In Brian Zahnd’s May 26th sermon “New Creation (Not Evacuation),” he confronts the neo-Gnosticism of the evangelicals who think we can trash the Earth because God’s just going to blow it up anyway, taking on in particular the key prooftext of the rapture fan club, 1 Thessalonians 4:17. Zahnd uses the analogy of going to the airport to receive a relative who’s been away on a long trip, like a military deployment. People who read rapture in 1 Thessalonians 4:17 are like someone who goes to the airport to pick up Jesus, except that they’ve packed their suitcases to get on an outbound plane rather than getting their house ready to receive Him. There’s a lot of good stuff in Brian’s sermon but the best part is a poem he wrote about the holiness of belonging to this world.
I was listening to Brian Zahnd’s podcast Tuesday while waiting for the rest of my mission team in the Santiago airport. In his May 19th sermon “Mystery Revealed,” he preaches on the cosmic reconciliation of all creation in Christ described in Colossians 1. Brian cautions Christians not to take a triumphalist, hegemonic attitude about the cosmic reign of Christ as through its purpose is to serve as our self-affirmation. He says, “”The way of conquest and domination is the way of the old gods that are passing away… When we absorb enough of the sin and suffering of the world in imitation of Christ, people are drawn to Christ.” It’s a very fascinating claim about the nature of evangelism and what it means to take up our crosses and follow a crucified savior.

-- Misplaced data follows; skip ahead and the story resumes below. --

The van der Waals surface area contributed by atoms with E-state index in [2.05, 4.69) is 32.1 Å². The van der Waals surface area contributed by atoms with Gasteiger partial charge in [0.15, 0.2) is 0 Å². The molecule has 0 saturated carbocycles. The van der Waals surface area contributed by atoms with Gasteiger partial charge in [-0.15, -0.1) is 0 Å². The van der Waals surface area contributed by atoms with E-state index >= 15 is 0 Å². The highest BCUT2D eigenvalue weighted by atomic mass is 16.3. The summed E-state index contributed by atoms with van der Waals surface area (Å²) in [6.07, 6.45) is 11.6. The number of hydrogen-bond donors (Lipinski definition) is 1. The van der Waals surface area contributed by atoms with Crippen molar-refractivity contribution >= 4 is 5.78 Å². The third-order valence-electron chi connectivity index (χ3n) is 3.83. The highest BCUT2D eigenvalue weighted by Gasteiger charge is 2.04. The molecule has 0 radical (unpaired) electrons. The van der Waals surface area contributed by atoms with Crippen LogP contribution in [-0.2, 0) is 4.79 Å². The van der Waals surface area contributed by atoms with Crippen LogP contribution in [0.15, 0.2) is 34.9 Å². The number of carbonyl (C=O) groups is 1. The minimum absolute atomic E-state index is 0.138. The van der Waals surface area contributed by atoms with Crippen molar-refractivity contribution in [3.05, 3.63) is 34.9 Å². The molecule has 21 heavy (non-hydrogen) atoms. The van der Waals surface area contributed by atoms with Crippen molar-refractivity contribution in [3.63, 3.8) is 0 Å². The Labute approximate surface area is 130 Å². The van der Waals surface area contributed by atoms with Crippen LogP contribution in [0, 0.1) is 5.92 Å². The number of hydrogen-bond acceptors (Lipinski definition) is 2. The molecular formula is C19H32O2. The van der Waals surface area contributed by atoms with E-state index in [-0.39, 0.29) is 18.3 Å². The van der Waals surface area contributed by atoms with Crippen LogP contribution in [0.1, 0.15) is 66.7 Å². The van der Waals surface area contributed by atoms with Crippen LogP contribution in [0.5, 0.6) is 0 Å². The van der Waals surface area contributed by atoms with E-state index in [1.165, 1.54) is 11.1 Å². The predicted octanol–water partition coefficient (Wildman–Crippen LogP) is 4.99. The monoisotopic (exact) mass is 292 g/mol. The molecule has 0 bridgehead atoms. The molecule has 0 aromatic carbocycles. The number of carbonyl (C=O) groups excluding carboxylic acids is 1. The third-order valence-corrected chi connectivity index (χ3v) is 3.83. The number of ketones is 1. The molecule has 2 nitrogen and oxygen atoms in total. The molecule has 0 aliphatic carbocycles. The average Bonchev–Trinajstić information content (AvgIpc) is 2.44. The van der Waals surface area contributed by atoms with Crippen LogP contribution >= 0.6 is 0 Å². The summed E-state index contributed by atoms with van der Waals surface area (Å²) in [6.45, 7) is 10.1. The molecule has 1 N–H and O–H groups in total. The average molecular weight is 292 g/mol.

My friend Bram gave me an epiphany today. I asked him what I should do to a trance track I made last night since he’s from Europe and they actually listen to trance over there. He said why don’t you overlay it with vocals from a Pentecostal preacher’s sermon. And that was how the new genre of danceable homiletics was born. We’ll see if it goes anywhere. Let me know if you have any favorite sermons you’d like me to trance-late into danceable form. Track #1 was created from an awesome sermon by one of my favorite preachers Brian Zahnd of Word of Life Church in St. Joseph, Missouri. It’s called “Ring Them Bells.”
I figured I would end 2012 by reviewing a selection of my posts from throughout the year chronologically, starting with 10 posts from January and February, which I have listed below with a brief description for each of them. These don’t necessarily have any ranking to them; they are just the ten that first jumped out at me for being either popular or important. Continue reading
Psalm 52:3 blew my mind yesterday as I was reading it in the Chapel of the Blessed Sacrament: “Why do you boast of evil, O mighty man? God’s mercy lasts for all time.” Since this is my own translation, here’s the Hebrew:
מה-תתהלל ברעה הגבור חסד אל כל-היום. Why in the world is God’s mercy (חסד) presented as a reason to rebuke the mighty man’s boasting? I’ve shared before that hesed, the Hebrew word for mercy, has a different semantic range and connotation than our word in English. It means most essentially the unconditional love that you have for the closest members of your family. So why should the mighty man be worried? Because God’s mercy for His people means wrath against their oppressors. Continue reading